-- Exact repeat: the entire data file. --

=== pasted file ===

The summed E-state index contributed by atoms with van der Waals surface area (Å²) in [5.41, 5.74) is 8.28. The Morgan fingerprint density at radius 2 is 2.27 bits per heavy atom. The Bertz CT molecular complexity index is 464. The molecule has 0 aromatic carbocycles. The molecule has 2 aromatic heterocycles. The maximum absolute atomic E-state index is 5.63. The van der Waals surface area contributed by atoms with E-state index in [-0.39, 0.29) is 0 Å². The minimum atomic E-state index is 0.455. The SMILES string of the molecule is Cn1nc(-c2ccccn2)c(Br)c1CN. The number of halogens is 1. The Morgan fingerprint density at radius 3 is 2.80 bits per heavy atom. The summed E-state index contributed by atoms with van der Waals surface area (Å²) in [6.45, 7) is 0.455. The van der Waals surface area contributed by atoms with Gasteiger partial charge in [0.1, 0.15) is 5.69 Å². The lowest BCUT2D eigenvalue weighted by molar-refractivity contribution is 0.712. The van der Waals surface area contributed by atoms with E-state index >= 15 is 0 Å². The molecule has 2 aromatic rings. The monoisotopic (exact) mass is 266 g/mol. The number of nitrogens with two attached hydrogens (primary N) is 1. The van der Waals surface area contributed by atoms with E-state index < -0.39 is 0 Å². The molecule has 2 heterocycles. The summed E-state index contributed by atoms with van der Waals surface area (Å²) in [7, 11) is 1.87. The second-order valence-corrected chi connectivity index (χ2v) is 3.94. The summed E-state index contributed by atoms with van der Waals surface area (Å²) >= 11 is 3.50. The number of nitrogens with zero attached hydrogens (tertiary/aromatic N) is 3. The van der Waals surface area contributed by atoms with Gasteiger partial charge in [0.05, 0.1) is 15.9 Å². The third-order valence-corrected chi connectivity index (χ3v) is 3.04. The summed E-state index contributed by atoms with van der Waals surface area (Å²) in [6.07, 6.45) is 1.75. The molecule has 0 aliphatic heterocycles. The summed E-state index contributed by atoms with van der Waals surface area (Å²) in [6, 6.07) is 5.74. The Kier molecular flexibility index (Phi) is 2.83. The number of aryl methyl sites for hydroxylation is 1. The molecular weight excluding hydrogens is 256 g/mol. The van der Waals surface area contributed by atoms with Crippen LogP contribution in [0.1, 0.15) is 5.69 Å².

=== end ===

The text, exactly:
The summed E-state index contributed by atoms with van der Waals surface area (Å²) in [5.41, 5.74) is 8.28. The Morgan fingerprint density at radius 2 is 2.27 bits per heavy atom. The Bertz CT molecular complexity index is 464. The molecule has 0 aromatic carbocycles. The molecule has 2 aromatic heterocycles. The maximum absolute atomic E-state index is 5.63. The van der Waals surface area contributed by atoms with E-state index in [-0.39, 0.29) is 0 Å². The minimum atomic E-state index is 0.455. The SMILES string of the molecule is Cn1nc(-c2ccccn2)c(Br)c1CN. The number of halogens is 1. The Morgan fingerprint density at radius 3 is 2.80 bits per heavy atom. The summed E-state index contributed by atoms with van der Waals surface area (Å²) in [6.45, 7) is 0.455. The van der Waals surface area contributed by atoms with Gasteiger partial charge in [0.1, 0.15) is 5.69 Å². The lowest BCUT2D eigenvalue weighted by molar-refractivity contribution is 0.712. The van der Waals surface area contributed by atoms with E-state index >= 15 is 0 Å². The molecule has 2 aromatic rings. The monoisotopic (exact) mass is 266 g/mol. The number of nitrogens with two attached hydrogens (primary N) is 1. The van der Waals surface area contributed by atoms with E-state index < -0.39 is 0 Å². The molecule has 2 heterocycles. The summed E-state index contributed by atoms with van der Waals surface area (Å²) in [7, 11) is 1.87. The second-order valence-corrected chi connectivity index (χ2v) is 3.94. The summed E-state index contributed by atoms with van der Waals surface area (Å²) >= 11 is 3.50. The number of nitrogens with zero attached hydrogens (tertiary/aromatic N) is 3. The van der Waals surface area contributed by atoms with Gasteiger partial charge in [0.05, 0.1) is 15.9 Å². The third-order valence-corrected chi connectivity index (χ3v) is 3.04. The summed E-state index contributed by atoms with van der Waals surface area (Å²) in [6.07, 6.45) is 1.75. The molecule has 0 aliphatic heterocycles. The summed E-state index contributed by atoms with van der Waals surface area (Å²) in [6, 6.07) is 5.74. The Kier molecular flexibility index (Phi) is 2.83. The number of aryl methyl sites for hydroxylation is 1. The molecular weight excluding hydrogens is 256 g/mol. The van der Waals surface area contributed by atoms with Crippen LogP contribution in [0.1, 0.15) is 5.69 Å².